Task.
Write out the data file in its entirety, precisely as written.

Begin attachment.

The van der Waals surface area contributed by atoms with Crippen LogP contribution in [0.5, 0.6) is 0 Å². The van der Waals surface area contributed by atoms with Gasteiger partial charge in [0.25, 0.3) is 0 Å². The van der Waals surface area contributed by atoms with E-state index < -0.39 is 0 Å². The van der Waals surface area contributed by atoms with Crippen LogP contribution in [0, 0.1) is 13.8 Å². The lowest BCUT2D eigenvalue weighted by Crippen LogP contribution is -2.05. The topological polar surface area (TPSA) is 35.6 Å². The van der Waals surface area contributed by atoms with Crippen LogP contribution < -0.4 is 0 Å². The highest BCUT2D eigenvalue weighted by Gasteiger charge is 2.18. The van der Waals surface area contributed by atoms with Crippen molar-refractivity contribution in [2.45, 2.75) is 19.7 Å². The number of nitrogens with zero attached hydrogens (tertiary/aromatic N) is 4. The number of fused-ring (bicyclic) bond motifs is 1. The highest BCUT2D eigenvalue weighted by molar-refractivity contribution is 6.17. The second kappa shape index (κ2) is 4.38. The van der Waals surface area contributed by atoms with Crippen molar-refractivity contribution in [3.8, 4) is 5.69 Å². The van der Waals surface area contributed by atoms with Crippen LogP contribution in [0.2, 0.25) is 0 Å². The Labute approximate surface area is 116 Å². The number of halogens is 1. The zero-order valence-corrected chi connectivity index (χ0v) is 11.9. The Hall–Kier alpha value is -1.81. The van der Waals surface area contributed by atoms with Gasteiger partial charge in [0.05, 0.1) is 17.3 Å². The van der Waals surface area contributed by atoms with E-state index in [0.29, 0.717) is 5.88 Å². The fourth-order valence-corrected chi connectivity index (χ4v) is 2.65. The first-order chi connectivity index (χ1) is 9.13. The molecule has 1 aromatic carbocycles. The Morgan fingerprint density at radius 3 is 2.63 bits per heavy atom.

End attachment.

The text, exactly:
The van der Waals surface area contributed by atoms with Crippen LogP contribution in [0.5, 0.6) is 0 Å². The van der Waals surface area contributed by atoms with Gasteiger partial charge in [0.25, 0.3) is 0 Å². The van der Waals surface area contributed by atoms with E-state index < -0.39 is 0 Å². The van der Waals surface area contributed by atoms with Crippen LogP contribution in [0, 0.1) is 13.8 Å². The lowest BCUT2D eigenvalue weighted by Crippen LogP contribution is -2.05. The topological polar surface area (TPSA) is 35.6 Å². The van der Waals surface area contributed by atoms with Crippen LogP contribution < -0.4 is 0 Å². The highest BCUT2D eigenvalue weighted by Gasteiger charge is 2.18. The van der Waals surface area contributed by atoms with Crippen molar-refractivity contribution in [2.45, 2.75) is 19.7 Å². The number of nitrogens with zero attached hydrogens (tertiary/aromatic N) is 4. The number of fused-ring (bicyclic) bond motifs is 1. The highest BCUT2D eigenvalue weighted by molar-refractivity contribution is 6.17. The second kappa shape index (κ2) is 4.38. The van der Waals surface area contributed by atoms with Crippen molar-refractivity contribution in [3.8, 4) is 5.69 Å². The van der Waals surface area contributed by atoms with Crippen LogP contribution in [0.2, 0.25) is 0 Å². The Labute approximate surface area is 116 Å². The number of halogens is 1. The zero-order valence-corrected chi connectivity index (χ0v) is 11.9. The Hall–Kier alpha value is -1.81. The van der Waals surface area contributed by atoms with Gasteiger partial charge in [0.05, 0.1) is 17.3 Å². The van der Waals surface area contributed by atoms with E-state index in [0.29, 0.717) is 5.88 Å². The fourth-order valence-corrected chi connectivity index (χ4v) is 2.65. The first-order chi connectivity index (χ1) is 9.13. The molecule has 1 aromatic carbocycles. The Morgan fingerprint density at radius 3 is 2.63 bits per heavy atom.